Darren Waterston produced two new editions with the Magnolia Tapestry Project in 2006, entitled Tree of Saint Francis and Tree of Saint Francis II. Both editions possess the intense, slightly sinister beauty and the tension between abstraction and figuration that are hallmarks of Waterston’s work. These tapestries reference the history and physical properties inherent to the woven medium without sacrificing Waterston’s startlingly original and distinctly contemporary aesthetic.
Waterston’s point of departure is The Franciscan Tree, a 15th century Flemish tapestry depicting a mythical family tree centered around Saint Francis of Assisi. Francis was a wealthy 12th century dandy who eventually embraced poverty and charity and founded the Franciscan order. The most dramatic and well-known episode in Francis’s legend is his vision of a seraph — a crucified angel with six wings — and subsequent receipt of the stigmata: an open wound at his side and nails of flesh through his hands and feet. The tapestry imagines a direct lineage involving the Virgin and Child, a Pope, and various saints and contemporaries of Francis. These figures are arranged as part of a richly detailed tree, surrounded by a complex network of tendrils, roots, leaves and flowers.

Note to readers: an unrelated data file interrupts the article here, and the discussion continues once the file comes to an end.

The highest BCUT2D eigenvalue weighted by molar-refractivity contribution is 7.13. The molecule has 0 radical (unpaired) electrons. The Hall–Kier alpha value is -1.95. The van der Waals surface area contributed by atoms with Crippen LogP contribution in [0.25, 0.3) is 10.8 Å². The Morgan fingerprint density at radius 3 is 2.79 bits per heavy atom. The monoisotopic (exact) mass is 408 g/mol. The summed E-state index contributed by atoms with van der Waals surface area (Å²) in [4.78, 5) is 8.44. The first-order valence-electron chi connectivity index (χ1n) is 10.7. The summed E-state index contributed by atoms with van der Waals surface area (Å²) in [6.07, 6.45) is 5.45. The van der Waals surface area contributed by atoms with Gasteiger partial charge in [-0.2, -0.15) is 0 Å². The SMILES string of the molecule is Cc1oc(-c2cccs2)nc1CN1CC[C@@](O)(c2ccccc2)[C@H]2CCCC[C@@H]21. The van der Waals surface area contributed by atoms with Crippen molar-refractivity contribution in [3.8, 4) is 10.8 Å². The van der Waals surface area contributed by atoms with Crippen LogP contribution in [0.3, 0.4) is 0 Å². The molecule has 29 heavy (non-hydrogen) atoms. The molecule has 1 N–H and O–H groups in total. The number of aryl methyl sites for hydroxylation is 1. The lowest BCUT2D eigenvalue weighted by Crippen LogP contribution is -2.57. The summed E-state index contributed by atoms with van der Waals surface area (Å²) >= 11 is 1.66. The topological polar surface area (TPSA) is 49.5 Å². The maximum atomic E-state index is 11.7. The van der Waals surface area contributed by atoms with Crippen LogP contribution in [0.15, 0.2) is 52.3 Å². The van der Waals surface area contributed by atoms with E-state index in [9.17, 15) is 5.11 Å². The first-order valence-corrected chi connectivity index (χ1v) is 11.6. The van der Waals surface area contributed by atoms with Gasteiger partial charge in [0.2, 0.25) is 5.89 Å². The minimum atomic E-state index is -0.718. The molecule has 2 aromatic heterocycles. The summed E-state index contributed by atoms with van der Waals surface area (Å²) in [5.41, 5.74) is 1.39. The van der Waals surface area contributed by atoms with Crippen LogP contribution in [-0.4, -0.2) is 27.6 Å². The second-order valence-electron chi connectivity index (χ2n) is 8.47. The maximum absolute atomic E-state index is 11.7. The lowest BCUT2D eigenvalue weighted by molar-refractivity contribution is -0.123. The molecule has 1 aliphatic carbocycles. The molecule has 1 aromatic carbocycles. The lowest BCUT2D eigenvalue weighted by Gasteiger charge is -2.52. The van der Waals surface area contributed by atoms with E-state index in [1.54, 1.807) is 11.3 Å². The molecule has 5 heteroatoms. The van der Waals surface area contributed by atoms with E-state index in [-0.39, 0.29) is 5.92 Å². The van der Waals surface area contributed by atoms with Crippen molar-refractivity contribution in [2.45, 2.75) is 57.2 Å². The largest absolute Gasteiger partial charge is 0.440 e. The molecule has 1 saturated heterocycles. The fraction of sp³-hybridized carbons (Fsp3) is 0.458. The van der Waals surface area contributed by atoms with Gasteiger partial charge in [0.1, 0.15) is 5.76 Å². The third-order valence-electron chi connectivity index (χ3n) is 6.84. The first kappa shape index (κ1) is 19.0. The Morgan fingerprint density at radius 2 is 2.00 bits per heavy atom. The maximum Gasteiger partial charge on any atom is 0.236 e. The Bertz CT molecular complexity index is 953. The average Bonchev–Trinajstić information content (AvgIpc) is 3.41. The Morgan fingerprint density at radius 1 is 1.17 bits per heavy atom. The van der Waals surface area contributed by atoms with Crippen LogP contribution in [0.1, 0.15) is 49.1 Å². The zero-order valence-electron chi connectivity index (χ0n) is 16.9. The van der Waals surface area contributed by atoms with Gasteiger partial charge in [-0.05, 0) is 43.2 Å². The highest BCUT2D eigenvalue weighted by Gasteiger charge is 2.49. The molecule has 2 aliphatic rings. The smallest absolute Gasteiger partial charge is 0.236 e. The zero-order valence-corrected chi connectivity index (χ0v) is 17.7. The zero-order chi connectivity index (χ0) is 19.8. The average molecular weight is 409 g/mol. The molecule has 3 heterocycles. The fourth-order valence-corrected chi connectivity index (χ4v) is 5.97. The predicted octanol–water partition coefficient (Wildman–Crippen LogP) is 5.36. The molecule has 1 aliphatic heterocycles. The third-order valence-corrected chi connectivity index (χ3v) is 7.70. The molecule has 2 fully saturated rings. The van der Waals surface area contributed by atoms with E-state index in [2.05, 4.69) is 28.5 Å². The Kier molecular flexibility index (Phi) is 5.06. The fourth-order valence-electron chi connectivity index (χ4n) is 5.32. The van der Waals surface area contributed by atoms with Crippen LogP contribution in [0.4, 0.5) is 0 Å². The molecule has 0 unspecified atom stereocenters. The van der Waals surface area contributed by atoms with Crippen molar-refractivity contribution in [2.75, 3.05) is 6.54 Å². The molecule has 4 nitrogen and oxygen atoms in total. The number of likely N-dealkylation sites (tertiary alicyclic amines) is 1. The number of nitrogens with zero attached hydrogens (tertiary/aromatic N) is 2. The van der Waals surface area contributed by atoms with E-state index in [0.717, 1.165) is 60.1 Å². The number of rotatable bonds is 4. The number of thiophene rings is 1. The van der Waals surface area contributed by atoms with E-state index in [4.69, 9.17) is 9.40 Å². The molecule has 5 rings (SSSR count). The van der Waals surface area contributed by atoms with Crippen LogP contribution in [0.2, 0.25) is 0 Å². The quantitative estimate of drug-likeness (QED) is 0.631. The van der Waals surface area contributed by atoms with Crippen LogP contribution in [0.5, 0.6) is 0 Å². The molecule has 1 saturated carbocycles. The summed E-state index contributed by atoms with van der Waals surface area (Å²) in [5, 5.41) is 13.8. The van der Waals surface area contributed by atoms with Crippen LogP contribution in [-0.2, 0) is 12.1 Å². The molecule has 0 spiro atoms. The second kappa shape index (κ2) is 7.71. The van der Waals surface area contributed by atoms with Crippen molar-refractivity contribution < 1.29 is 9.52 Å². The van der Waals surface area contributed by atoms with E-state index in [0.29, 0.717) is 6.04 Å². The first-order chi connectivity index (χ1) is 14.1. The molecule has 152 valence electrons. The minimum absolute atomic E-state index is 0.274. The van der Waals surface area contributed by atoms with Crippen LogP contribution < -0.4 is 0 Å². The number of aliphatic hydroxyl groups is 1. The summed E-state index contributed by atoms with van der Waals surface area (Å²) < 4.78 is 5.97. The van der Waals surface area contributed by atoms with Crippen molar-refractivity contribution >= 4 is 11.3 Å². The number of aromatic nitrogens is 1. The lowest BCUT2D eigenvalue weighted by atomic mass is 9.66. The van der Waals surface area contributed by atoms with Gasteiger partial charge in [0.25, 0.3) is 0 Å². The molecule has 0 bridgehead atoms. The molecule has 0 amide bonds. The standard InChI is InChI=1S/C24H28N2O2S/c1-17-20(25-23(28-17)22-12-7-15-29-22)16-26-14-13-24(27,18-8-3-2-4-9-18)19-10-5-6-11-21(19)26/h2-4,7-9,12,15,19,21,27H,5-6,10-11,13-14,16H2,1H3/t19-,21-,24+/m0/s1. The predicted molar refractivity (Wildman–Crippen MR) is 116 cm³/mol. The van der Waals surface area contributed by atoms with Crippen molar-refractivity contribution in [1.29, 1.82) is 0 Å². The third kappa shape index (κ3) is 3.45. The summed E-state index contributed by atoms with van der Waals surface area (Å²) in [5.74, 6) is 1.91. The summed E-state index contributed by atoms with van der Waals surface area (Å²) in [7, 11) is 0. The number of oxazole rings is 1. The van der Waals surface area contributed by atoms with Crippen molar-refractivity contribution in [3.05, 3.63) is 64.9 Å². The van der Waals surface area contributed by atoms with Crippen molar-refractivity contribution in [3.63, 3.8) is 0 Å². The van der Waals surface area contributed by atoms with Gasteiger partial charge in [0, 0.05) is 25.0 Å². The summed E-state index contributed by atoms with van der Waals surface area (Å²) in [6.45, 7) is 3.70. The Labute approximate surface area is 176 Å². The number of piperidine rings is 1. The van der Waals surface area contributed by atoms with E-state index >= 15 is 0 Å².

In Tree of Saint Francis, Waterston re-imagines The Franciscan Tree in a crisp, dramatic grisaille palette. The heads of its medieval cast have been replaced with large black circles. Waterston applied red fabric paint by hand to the flying Christ-seraph, and the lines of stigmata running from the seraph to Saint Francis have been realized as red cords at the surface of the tapestry. In Tree of Saint Francis II, Waterston marries his grisaille, anonymized Franciscan Tree with an earlier tapestry design, Feeders, merging the medieval figures of the former with the haunting, organic abstractions of the latter.
It is easy to see how The Franciscan Tree, with its otherworldly growth of esoteric figures from vine-like branches, would appeal to the sensibilities of an artist for whom plant growth and surreal, floating figures have been favorite visual devices. Waterston is best known for his virtuosic paintings in which layers of oil, beeswax and encaustic evoke a host of phenomena: meticulously rendered flora, fauna, and natural processes of growth, generation, and decay coexist with mysterious marks which seem to record some fantastic, even metaphysical activity. “Waterston has a great sense of mutational improvisation,” writes Benjamin Weissman in a 2001 essay, “The space [he] creates…is a gravity-free zone where all elements are in suspended animation.” By applying his “mutational improvisation” to a medieval masterpiece, Waterston has created two visually sumptuous editions which possess a studied historical resonance.
– Nick Stone